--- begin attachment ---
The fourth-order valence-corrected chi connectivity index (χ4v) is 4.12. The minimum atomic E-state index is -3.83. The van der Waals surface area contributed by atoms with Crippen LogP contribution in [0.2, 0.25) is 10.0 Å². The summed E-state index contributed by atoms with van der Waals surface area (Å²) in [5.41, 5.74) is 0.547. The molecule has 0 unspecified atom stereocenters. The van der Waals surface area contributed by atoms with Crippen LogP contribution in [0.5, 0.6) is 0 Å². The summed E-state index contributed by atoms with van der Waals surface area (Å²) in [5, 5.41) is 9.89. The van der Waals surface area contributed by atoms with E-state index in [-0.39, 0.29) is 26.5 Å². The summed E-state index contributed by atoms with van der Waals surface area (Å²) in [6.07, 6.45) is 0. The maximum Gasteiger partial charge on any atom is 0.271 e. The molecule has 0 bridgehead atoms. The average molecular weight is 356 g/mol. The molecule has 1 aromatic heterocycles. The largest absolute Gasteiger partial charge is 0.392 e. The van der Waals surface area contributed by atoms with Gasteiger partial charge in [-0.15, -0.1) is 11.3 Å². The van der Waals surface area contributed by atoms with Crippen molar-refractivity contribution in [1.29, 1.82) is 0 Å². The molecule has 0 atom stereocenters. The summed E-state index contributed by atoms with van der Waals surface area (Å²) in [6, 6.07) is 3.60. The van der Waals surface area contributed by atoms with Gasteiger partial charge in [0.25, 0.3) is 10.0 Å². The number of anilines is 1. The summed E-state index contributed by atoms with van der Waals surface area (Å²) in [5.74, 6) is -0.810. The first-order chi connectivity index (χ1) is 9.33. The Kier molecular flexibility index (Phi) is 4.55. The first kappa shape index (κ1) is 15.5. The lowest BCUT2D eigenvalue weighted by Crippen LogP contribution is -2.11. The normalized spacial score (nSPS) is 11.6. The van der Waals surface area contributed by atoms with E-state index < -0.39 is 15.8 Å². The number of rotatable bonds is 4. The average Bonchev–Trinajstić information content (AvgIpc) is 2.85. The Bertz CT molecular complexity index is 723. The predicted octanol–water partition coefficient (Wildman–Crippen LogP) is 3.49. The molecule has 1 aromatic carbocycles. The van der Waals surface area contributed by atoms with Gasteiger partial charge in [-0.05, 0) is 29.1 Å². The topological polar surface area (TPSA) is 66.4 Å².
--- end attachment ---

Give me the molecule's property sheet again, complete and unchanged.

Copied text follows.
The fourth-order valence-corrected chi connectivity index (χ4v) is 4.12. The minimum atomic E-state index is -3.83. The van der Waals surface area contributed by atoms with Crippen LogP contribution in [0.2, 0.25) is 10.0 Å². The summed E-state index contributed by atoms with van der Waals surface area (Å²) in [5.41, 5.74) is 0.547. The molecule has 0 unspecified atom stereocenters. The van der Waals surface area contributed by atoms with Crippen LogP contribution in [0.5, 0.6) is 0 Å². The summed E-state index contributed by atoms with van der Waals surface area (Å²) in [5, 5.41) is 9.89. The van der Waals surface area contributed by atoms with E-state index in [-0.39, 0.29) is 26.5 Å². The summed E-state index contributed by atoms with van der Waals surface area (Å²) in [6.07, 6.45) is 0. The maximum Gasteiger partial charge on any atom is 0.271 e. The molecule has 0 bridgehead atoms. The average molecular weight is 356 g/mol. The molecule has 1 aromatic heterocycles. The largest absolute Gasteiger partial charge is 0.392 e. The van der Waals surface area contributed by atoms with Gasteiger partial charge in [-0.15, -0.1) is 11.3 Å². The van der Waals surface area contributed by atoms with Crippen molar-refractivity contribution in [1.29, 1.82) is 0 Å². The molecule has 0 atom stereocenters. The summed E-state index contributed by atoms with van der Waals surface area (Å²) in [6, 6.07) is 3.60. The van der Waals surface area contributed by atoms with Gasteiger partial charge in [0.25, 0.3) is 10.0 Å². The number of anilines is 1. The summed E-state index contributed by atoms with van der Waals surface area (Å²) in [5.74, 6) is -0.810. The first-order chi connectivity index (χ1) is 9.33. The Kier molecular flexibility index (Phi) is 4.55. The first kappa shape index (κ1) is 15.5. The lowest BCUT2D eigenvalue weighted by Crippen LogP contribution is -2.11. The normalized spacial score (nSPS) is 11.6. The van der Waals surface area contributed by atoms with E-state index < -0.39 is 15.8 Å². The number of rotatable bonds is 4. The average Bonchev–Trinajstić information content (AvgIpc) is 2.85. The Bertz CT molecular complexity index is 723. The predicted octanol–water partition coefficient (Wildman–Crippen LogP) is 3.49. The molecule has 1 aromatic carbocycles. The van der Waals surface area contributed by atoms with Gasteiger partial charge in [-0.05, 0) is 29.1 Å². The topological polar surface area (TPSA) is 66.4 Å².